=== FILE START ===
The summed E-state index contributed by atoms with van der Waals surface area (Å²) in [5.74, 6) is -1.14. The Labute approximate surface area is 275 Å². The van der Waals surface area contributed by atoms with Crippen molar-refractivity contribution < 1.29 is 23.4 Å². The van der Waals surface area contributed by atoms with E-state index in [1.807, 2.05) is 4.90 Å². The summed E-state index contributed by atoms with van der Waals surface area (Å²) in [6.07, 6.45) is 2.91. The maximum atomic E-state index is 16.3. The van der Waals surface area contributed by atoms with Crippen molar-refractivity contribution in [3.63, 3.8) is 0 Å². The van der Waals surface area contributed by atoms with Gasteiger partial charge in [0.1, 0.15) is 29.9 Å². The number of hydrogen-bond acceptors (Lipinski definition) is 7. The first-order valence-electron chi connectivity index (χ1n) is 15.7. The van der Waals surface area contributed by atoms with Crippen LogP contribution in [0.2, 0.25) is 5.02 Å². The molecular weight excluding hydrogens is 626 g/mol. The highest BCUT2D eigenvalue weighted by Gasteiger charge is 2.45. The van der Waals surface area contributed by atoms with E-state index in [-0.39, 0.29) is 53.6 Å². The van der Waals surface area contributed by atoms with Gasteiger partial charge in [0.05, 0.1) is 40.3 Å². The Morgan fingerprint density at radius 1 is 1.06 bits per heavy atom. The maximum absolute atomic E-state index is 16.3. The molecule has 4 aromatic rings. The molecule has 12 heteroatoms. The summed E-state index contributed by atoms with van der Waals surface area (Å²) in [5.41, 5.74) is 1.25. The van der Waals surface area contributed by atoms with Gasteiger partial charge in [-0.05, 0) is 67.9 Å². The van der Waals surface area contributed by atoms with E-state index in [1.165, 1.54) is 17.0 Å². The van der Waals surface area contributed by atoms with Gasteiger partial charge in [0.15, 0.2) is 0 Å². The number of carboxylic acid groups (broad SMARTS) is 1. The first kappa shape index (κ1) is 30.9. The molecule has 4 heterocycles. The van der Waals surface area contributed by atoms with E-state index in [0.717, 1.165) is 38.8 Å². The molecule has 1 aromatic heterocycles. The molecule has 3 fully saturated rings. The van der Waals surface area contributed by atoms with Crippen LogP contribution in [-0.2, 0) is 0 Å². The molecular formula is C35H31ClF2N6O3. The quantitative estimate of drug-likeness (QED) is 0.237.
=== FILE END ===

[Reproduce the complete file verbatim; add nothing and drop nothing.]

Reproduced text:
The summed E-state index contributed by atoms with van der Waals surface area (Å²) in [5.74, 6) is -1.14. The Labute approximate surface area is 275 Å². The van der Waals surface area contributed by atoms with Crippen molar-refractivity contribution < 1.29 is 23.4 Å². The van der Waals surface area contributed by atoms with E-state index in [1.807, 2.05) is 4.90 Å². The summed E-state index contributed by atoms with van der Waals surface area (Å²) in [6.07, 6.45) is 2.91. The maximum atomic E-state index is 16.3. The van der Waals surface area contributed by atoms with Crippen molar-refractivity contribution in [3.63, 3.8) is 0 Å². The van der Waals surface area contributed by atoms with Gasteiger partial charge in [0.1, 0.15) is 29.9 Å². The number of hydrogen-bond acceptors (Lipinski definition) is 7. The first-order valence-electron chi connectivity index (χ1n) is 15.7. The van der Waals surface area contributed by atoms with Crippen LogP contribution in [0.2, 0.25) is 5.02 Å². The molecular weight excluding hydrogens is 626 g/mol. The highest BCUT2D eigenvalue weighted by Gasteiger charge is 2.45. The van der Waals surface area contributed by atoms with E-state index in [-0.39, 0.29) is 53.6 Å². The van der Waals surface area contributed by atoms with Gasteiger partial charge in [0.05, 0.1) is 40.3 Å². The Morgan fingerprint density at radius 1 is 1.06 bits per heavy atom. The maximum absolute atomic E-state index is 16.3. The molecule has 4 aromatic rings. The molecule has 12 heteroatoms. The summed E-state index contributed by atoms with van der Waals surface area (Å²) in [5.41, 5.74) is 1.25. The van der Waals surface area contributed by atoms with Gasteiger partial charge in [-0.05, 0) is 67.9 Å². The van der Waals surface area contributed by atoms with E-state index in [1.165, 1.54) is 17.0 Å². The van der Waals surface area contributed by atoms with Gasteiger partial charge in [0.15, 0.2) is 0 Å². The number of carboxylic acid groups (broad SMARTS) is 1. The first kappa shape index (κ1) is 30.9. The molecule has 4 heterocycles. The van der Waals surface area contributed by atoms with E-state index in [0.717, 1.165) is 38.8 Å². The molecule has 1 aromatic heterocycles. The molecule has 3 fully saturated rings. The van der Waals surface area contributed by atoms with Crippen LogP contribution in [-0.2, 0) is 0 Å². The molecular formula is C35H31ClF2N6O3. The quantitative estimate of drug-likeness (QED) is 0.237.